5 Best Practices for Community Outreach in Sports Medicine and Orthopedic Practices

Written by Laura Dyrda | August 27, 2010 | Print  |
As sports medicine becomes increasingly popular, more orthopedic practices and hospitals are creating separate sports medicine programs to treat young athletes and adults with an active lifestyle. Sports medicine physicians and practices must have a significant presence within the community in order to remain competitive. Leading sports medicine physicians discuss five best practices for sports medicine community outreach.

1. Send athletic trainers to local high schools.
A representative onsite at the high schools can increase the practices visibility among the athletes. Athletic trainers should be available at high school practices two or three times a week in order to examine injuries as they occur or the trainers can advise athletes on treatment for recurring pain. The trainer acts as a liaison between the coaches and the physician. If the athletes are familiar and comfortable with the athletic trainer, they will be more likely to visit the trainer's practice for serious injury treatment.

"Having an athletic trainer at the schools gets the practice name and group out there," says David Geier Jr., MD, director of MUSC Sports Medicine in Charleston, S.C. "The trainer is the first person the parents come in contact with after the injury."

2. Stand on the sidelines.
When a sports medicine practice is affiliated with a high school athletic department or team, the practice should send a physician to stand on the sidelines at each game. Sideline physicians evaluate and treat game-day injuries for the athlete as well as advise the coaches as to whether an athlete should return to play after an injury. Standing on the sidelines also creates additional exposure for the physician because sporting events are attended by team parents and the greater community.

3. Attend team/parent meetings.
Most high school teams have preseason players and parents meetings in order to discuss team requirements, goals and schedules. Send a physician to both meetings as a contact point for parents and players so the athletes have practice contact information when injures occur. "Showing up at these meetings reassures the parents their kid will be looked at and not be forgotten," says Joshua A. Siegel, MD, director of sports medicine at Access Sports Medicine and Orthopaedics in Exeter, NH. Physicians can also arrange to give a short presentation about injury prevention and treatment at the meetings.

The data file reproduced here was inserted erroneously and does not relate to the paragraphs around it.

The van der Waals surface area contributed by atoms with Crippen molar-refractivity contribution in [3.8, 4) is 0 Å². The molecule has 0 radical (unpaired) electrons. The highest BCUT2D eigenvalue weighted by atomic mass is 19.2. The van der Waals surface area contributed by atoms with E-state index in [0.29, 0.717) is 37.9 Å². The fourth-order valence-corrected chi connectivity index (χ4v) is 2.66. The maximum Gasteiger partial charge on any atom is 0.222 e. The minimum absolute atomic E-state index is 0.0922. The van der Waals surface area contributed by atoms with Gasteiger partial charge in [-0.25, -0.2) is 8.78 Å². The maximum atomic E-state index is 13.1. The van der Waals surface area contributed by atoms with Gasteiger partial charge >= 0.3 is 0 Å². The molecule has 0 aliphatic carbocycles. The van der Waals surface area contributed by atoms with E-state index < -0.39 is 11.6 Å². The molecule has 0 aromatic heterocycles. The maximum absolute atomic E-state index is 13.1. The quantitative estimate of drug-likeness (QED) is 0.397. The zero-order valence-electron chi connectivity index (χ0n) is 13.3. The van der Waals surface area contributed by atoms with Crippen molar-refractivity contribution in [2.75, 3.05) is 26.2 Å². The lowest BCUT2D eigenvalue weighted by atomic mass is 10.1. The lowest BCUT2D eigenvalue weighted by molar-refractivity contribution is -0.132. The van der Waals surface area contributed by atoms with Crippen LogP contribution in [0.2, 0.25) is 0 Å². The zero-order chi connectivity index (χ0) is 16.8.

"When people see you give a talk, they don't need your services right away, but when the injury happens they will remember you," says Dr. Geier.

4. Host programs for coaches. In many communities, coaches for youth sports are often parent volunteers and school team coaches are teachers or administrators. While these coaches may mean well and are knowledgeable about the sport, they often are unfamiliar with the early signs of overuse or the best techniques in injury prevention. Sports medicine physicians can lead programs or seminars in order to impart this information to coaches at all levels. Programs should have specific topics, such as concussion awareness, proper use of plyometrics or early signs of overuse in pitchers.

"Each sport has its own risks and injuries," says Peter J. Millett, MD, M.sc., a partner at The Steadman Clinic in Vail, Colo. "In baseball, the star pitcher gets used more than they should because the team wants to win. A dancer might receive a stress fracture from practicing too much. If we can understand what causes the different types of injuries we can understand what has to be done in order to prevent the injuries."

5. Offer preseason physicals. If physicians can identify physical deformities or the potential for overuse injuries, they can create an individual workout plan for an athlete based on the athlete's condition. This includes providing advice for appropriate conditioning and exercise techniques for someone with flatfoot deformity, identifying the right sized equipment for each athlete and instructing left-handed pitchers about preserving their arm, as the natural deliver of many left-handed pitchers incurs increased stress on the rotator cuff. Many states require this type of preseason physical; an orthopedic or sports medicine practice can achieve an edge over other practices by offering a "free" preseason clinic day for young athletes. While the initial physical is free, the athletes establish a relationship with practice physicians for the future.

Additionally, many orthopedic and sports medicine practices hold "sports injury" clinics during the fall in order to accommodate young athletes playing games on Friday nights or Saturday mornings. These clinics usually include a physician and nurse as well as imaging staff in order to correctly diagnose and treat the athlete's injury. Having convenient hours for young athletes is important for every sports medicine practice.

Read other coverage on sports medicine practices:

- Treating Young Athletes: Q&A With Sports Medicine Specialist Dr. Patrick Wupperman


- Trends in Sports Medicine: Q&A With AOSSM President Dr. Robert Stanton


- 4 Ways to Improve Profits at Sports Medicine Practices



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